Healthy vs unhealthy relationships
The problem with assessing your relationship is you’re trying to gain a perspective from the inside, which produces biases. Here’s what a healthy romantic relationship looks like:
- Deep conversations about the relationship don’t make either of you uncomfortable
- You show consistent respect for each other
- Being vulnerable doesn’t make you uneasy
- You feel equal in the relationship
- You are each other’s sources of support
And here’s what an unhealthy one looks like:
- Not trusting each other and expressing that through controlling and aggressive behaviors
- They don’t respect your boundaries
- A tumultuous relationship where you fight often and over inconsequential things
- You have an on-and-off relationship that is vulnerable to breakups but just as flimsy on reuniting
- There’s any form of abuse in the relationship
Cultural and societal differences in a romantic relationship
Nowhere are the different dynamics in types of relationships in love more keenly experienced than in relationships that don’t fit our outdated, heteronormative idea of romance.
Gender roles are under the microscope and the old masculine/feminine dichotomy is no more. It’s important to be more fluid about this in modern dating. The increased presence of LGBTQ+ people in the conventional dating scene has changed a lot of our dating models and how diverse our romantic opportunities can be.
Dating across cultures can also be fraught with complexity, particularly when religion is added to the mix. You may even need to maintain a secret relationship with one of your respective families until you can broach the issue respectfully – which can cause strain.
Relationship advice and tips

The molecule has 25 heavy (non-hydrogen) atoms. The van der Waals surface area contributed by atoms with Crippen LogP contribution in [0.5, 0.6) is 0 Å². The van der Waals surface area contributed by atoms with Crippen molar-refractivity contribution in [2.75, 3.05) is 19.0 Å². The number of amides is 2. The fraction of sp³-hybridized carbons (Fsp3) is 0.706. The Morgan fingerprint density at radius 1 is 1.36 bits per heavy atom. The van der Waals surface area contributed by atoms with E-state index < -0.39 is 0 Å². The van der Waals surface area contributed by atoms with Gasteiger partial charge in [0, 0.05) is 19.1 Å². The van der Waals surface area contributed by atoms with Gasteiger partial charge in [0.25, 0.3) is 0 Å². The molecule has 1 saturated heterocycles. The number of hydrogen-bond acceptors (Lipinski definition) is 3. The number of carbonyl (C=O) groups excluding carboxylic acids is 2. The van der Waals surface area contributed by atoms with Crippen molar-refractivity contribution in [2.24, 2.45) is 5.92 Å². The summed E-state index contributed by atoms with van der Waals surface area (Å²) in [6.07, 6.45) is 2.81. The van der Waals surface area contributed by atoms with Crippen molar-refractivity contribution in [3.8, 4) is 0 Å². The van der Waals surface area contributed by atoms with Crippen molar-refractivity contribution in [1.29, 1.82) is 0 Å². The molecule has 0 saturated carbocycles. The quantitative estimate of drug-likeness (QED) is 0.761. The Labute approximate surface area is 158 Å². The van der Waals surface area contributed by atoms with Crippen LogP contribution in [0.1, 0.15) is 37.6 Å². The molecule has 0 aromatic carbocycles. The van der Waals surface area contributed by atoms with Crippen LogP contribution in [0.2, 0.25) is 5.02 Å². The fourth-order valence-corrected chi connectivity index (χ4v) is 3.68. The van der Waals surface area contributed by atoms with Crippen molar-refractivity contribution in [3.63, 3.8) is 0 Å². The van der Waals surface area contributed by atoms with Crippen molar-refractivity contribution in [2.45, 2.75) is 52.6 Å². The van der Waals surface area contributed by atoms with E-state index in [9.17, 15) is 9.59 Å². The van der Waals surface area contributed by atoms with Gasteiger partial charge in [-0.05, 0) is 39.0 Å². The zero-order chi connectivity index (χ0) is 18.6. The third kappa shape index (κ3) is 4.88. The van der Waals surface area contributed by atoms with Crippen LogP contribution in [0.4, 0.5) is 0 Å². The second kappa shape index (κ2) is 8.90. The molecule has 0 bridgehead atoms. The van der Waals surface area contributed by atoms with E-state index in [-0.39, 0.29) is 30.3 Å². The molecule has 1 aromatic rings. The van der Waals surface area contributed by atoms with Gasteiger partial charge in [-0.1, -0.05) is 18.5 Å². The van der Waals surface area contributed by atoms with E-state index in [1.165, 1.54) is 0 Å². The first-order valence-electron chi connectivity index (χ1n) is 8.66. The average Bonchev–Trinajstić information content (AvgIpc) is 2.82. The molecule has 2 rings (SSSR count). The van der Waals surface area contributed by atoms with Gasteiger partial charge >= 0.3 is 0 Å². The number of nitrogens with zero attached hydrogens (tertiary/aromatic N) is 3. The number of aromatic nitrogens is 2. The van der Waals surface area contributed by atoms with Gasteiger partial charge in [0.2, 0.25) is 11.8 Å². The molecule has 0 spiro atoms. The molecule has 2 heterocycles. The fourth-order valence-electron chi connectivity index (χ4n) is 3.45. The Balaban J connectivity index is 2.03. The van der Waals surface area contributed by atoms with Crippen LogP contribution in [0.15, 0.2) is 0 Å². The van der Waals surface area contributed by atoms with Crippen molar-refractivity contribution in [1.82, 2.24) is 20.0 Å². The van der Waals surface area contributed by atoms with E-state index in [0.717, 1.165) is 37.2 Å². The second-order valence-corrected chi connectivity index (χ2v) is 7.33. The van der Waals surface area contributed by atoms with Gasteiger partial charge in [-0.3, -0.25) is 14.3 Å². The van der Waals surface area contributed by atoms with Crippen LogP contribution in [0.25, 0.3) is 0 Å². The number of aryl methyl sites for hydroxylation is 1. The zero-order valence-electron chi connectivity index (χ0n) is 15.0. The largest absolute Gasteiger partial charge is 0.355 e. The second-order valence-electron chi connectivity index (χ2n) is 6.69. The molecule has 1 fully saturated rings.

Whatever types of relationships you’re thinking about, here are some tips eharmony has collected over our 20 years in the field.
- Focus on getting to know as much about them as possible
- Be yourself. It may not all be pretty but you can’t keep it hidden forever
- Early arguments are the most important so make sure they’re healthy from the offset
- Showcase your reliability
In an established relationship:
- Make sure you’re taking care of yourself as much as you are them
- Don’t let healthy behaviors give way to an increasingly toxic relationship
- Show your affection verbally or through affirming gestures
- Try to be emotionally flexible
In a mature relationship:
- Never stop vocally appreciating each other
- Try to surprise them instead of getting stuck in a rut
- Look for recurring issues and try to find their root cause to permanently address them
Worry less about different types of relationships and focus on the uniqueness of yours
The pillars of any healthy relationship are trust, communication and empathy. These sound easy enough but it’s important to be aware when your actions are putting these at risk.
While the ingredients may be few, the ways to contribute and take away from them are myriad. So always focus on discovering new healthy relationship patterns. At eharmony, our focus on compatibility means we try to bring people together who work well as couples from the get-go. We’ve helped make happy, healthy relationships for over 20 years, so sign up today for your best chance of finding one.